To that point, I recently came across anold photo showing a pair of touring coaches in California.  While one is a typical open-sided design resting on a thoroughbrace suspension, the other is equipped with side elliptical springs similar to those positioned front and rear on a Dougherty wagon.  Also unique, the spring-mounted coach utilized a dual-block braking system on the rear wheels. Specifically, I’m referring to the use of four brake blocks – one in front of and one behind each of the rear wheels.  I’ve seen this twin “brake-clamping” of the rear wheel before but, typically, it’s been associated with wagons doing heavy freighting in rugged, mountainous terrain. Finding this configuration on a stage is akin to discovering yet another needle in a haystack.  Again and again, we’ve been fortunate to uncover a world of forgotten and lost details related to America’s first transportation industry. Ultimately, these types of encounters not only help us avoid false assumptions but also provide a more complete picture of what was truly happening in the West. 
This small stage has been traced to service in the AngelsCamp, California region.  While the maker of this piece is unknown, similar vehicles were made by avariety of builders – including M.P. Henderson and Abbot-Downing.  

When it comes to carrying passengers, stages weren’t the only means of commercial transportation. Inside cities and larger communities, conveyances like omnibuses, Herdic coaches, Accommodations, Wagonettes, Depot wagons, Station wagons, and livery vehicles were a common sight at train stations and along community streets.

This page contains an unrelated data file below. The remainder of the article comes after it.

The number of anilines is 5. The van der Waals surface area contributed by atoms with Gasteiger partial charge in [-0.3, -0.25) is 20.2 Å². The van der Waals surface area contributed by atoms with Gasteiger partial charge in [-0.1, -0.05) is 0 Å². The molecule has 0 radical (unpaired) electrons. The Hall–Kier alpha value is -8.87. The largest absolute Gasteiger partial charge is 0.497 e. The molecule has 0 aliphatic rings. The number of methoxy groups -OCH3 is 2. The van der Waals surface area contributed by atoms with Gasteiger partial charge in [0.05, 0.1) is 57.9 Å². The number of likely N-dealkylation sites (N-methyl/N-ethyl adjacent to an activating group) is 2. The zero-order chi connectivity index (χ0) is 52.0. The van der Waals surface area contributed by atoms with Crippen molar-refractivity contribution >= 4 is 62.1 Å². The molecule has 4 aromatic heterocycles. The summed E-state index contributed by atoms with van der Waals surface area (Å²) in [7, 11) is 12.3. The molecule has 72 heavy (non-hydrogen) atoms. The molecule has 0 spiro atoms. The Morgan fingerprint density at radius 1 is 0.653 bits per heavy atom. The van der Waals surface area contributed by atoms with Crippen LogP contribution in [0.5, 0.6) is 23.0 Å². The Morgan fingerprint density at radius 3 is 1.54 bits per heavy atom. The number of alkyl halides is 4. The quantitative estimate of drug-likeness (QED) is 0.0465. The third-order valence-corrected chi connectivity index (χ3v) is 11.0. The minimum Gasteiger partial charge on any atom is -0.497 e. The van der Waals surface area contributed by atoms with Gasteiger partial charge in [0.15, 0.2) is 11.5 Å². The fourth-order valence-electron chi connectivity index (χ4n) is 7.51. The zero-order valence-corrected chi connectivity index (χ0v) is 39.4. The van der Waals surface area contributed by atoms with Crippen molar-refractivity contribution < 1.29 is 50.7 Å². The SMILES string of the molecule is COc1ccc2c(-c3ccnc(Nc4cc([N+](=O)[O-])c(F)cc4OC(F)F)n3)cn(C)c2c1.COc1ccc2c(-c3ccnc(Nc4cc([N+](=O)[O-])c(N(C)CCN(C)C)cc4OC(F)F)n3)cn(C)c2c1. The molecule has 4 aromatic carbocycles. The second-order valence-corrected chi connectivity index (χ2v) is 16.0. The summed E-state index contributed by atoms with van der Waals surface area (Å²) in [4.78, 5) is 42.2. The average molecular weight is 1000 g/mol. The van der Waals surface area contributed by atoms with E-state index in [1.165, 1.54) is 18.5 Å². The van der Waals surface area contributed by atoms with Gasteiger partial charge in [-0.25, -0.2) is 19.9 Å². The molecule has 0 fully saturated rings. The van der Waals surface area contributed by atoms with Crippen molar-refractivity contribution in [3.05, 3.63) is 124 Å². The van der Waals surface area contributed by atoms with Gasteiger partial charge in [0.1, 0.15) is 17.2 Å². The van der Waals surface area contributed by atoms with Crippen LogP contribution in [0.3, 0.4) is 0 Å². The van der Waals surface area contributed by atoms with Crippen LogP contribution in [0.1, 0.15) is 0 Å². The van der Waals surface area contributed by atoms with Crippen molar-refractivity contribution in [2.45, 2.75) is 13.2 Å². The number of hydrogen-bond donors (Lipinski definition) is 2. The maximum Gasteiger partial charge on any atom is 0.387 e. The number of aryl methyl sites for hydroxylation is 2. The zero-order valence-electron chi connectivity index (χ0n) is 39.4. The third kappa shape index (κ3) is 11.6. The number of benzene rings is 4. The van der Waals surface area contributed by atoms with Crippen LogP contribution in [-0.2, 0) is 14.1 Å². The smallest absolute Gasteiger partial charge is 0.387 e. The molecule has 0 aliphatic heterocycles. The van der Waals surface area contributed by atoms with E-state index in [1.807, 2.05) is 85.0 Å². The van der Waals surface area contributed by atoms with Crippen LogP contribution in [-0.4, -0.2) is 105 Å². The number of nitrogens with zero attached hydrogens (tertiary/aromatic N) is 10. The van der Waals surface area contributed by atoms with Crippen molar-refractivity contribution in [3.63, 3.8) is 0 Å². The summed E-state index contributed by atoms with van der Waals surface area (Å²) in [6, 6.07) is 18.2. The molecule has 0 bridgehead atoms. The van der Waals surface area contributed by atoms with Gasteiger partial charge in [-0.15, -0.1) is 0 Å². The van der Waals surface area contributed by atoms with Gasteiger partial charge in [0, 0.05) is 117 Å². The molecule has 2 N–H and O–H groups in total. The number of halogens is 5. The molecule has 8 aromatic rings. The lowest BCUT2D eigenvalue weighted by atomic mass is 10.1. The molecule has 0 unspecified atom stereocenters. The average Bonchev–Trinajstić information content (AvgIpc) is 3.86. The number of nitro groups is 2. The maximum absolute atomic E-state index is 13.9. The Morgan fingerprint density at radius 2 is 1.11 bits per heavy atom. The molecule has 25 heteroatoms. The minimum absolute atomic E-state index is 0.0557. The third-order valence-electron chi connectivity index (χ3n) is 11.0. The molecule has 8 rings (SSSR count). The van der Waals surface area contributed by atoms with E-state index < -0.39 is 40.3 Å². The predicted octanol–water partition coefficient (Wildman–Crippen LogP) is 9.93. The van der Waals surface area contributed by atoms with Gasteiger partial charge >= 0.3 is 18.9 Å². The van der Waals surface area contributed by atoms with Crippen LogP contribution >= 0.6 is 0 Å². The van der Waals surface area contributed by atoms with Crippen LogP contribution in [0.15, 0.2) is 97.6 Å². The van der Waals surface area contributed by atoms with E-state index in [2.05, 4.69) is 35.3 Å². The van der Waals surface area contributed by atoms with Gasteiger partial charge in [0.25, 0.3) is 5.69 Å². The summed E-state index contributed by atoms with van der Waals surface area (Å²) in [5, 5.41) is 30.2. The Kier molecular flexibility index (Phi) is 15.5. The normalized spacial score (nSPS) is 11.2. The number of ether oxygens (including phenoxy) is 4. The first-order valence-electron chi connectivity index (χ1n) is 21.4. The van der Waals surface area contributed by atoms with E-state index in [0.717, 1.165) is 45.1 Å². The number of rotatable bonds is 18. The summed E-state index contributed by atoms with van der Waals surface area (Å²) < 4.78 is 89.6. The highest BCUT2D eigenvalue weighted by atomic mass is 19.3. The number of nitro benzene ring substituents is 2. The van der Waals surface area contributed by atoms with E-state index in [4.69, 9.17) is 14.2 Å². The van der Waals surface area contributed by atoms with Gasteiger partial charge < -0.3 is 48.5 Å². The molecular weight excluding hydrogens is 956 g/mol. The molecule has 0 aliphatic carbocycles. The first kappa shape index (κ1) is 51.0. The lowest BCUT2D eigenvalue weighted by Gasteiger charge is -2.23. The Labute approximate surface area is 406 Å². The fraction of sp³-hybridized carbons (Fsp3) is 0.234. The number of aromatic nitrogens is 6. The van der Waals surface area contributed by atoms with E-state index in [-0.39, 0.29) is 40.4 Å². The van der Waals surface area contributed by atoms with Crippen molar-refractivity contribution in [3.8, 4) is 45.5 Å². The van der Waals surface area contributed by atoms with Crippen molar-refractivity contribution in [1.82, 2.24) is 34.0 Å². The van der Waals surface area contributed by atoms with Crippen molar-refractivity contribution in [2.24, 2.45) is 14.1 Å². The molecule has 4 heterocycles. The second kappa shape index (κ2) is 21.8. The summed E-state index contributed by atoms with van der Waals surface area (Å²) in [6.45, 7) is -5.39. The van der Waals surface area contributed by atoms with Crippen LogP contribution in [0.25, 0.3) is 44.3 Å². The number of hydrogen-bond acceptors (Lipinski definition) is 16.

So, ultimately, what’s the definition of a staging vehicle?  Clearly, the look of these wheels can be incredibly diverse and different regions were known for using different designs.  Recognizing the need to first identify the type of stage, (touring, western, hotel, city, mud wagon, stage wagon, etc.) perhaps the most encompassing definition would include points like… a four-wheeled, commercial vehicle typically drawn by 2 to 6 equine (sometimes even oxen) and dedicated to hauling passengers, packages/express, and luggage with many also carrying money, mail, and gold.  For a longer definition of the design (reflecting more of its complexity), you can find details in Don Berkebile’s book, “Carriage Terminology: An Historical Dictionary.”   

Still more information can be gleaned from the articles and presentations of well-known stagecoach authority, Ken Wheeling. He’s researched and written extensively on the subject for decades.  You’ll find a few of his coach articles in the following issues of “The Carriage Journal” – Summer 1993, Fall 1993, Winter 1993, August 2001, October 2005, October 2008, March 2009, and October 2016.  These are far from being Mr. Wheeling’s only writings but they do give a good overview of stages and coaches and the challenges associated with their study.

Have a great week!

Please Note:  As with each of our blog writings, all imagery and text is copyrighted with All Rights Reserved.  The material may not be broadcast, published, rewritten, or redistributed without prior written permission from David E. Sneed, Wheels That Won The West® Archives, LLC